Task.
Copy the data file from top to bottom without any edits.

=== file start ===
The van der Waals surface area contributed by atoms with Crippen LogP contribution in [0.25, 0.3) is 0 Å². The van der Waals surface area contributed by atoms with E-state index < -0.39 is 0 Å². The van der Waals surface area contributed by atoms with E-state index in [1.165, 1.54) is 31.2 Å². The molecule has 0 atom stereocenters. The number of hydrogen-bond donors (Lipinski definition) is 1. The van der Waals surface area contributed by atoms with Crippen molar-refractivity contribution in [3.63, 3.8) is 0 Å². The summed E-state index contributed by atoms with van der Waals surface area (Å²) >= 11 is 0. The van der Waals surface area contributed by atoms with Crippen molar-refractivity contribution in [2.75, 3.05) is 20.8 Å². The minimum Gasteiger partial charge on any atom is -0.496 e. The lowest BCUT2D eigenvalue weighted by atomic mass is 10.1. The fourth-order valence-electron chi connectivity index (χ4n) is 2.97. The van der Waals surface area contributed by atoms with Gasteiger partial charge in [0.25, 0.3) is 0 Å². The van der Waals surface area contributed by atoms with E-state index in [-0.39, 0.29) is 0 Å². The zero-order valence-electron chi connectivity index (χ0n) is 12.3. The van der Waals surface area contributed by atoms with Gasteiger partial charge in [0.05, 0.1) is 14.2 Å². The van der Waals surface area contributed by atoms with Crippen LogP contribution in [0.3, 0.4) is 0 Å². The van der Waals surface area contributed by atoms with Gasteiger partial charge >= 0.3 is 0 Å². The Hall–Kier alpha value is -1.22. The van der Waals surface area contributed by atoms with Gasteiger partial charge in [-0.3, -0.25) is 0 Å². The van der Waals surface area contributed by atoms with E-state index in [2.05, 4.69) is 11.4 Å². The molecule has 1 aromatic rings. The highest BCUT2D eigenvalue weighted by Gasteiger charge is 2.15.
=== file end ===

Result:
The van der Waals surface area contributed by atoms with Crippen LogP contribution in [0.25, 0.3) is 0 Å². The van der Waals surface area contributed by atoms with E-state index < -0.39 is 0 Å². The van der Waals surface area contributed by atoms with E-state index in [1.165, 1.54) is 31.2 Å². The molecule has 0 atom stereocenters. The number of hydrogen-bond donors (Lipinski definition) is 1. The van der Waals surface area contributed by atoms with Crippen molar-refractivity contribution in [3.63, 3.8) is 0 Å². The summed E-state index contributed by atoms with van der Waals surface area (Å²) >= 11 is 0. The van der Waals surface area contributed by atoms with Crippen molar-refractivity contribution in [2.75, 3.05) is 20.8 Å². The minimum Gasteiger partial charge on any atom is -0.496 e. The lowest BCUT2D eigenvalue weighted by atomic mass is 10.1. The fourth-order valence-electron chi connectivity index (χ4n) is 2.97. The van der Waals surface area contributed by atoms with Gasteiger partial charge in [0.25, 0.3) is 0 Å². The van der Waals surface area contributed by atoms with E-state index in [-0.39, 0.29) is 0 Å². The zero-order valence-electron chi connectivity index (χ0n) is 12.3. The van der Waals surface area contributed by atoms with Gasteiger partial charge in [0.05, 0.1) is 14.2 Å². The van der Waals surface area contributed by atoms with Crippen LogP contribution in [0.3, 0.4) is 0 Å². The van der Waals surface area contributed by atoms with Gasteiger partial charge >= 0.3 is 0 Å². The Hall–Kier alpha value is -1.22. The van der Waals surface area contributed by atoms with Gasteiger partial charge in [-0.3, -0.25) is 0 Å². The van der Waals surface area contributed by atoms with E-state index in [2.05, 4.69) is 11.4 Å². The molecule has 1 aromatic rings. The highest BCUT2D eigenvalue weighted by Gasteiger charge is 2.15.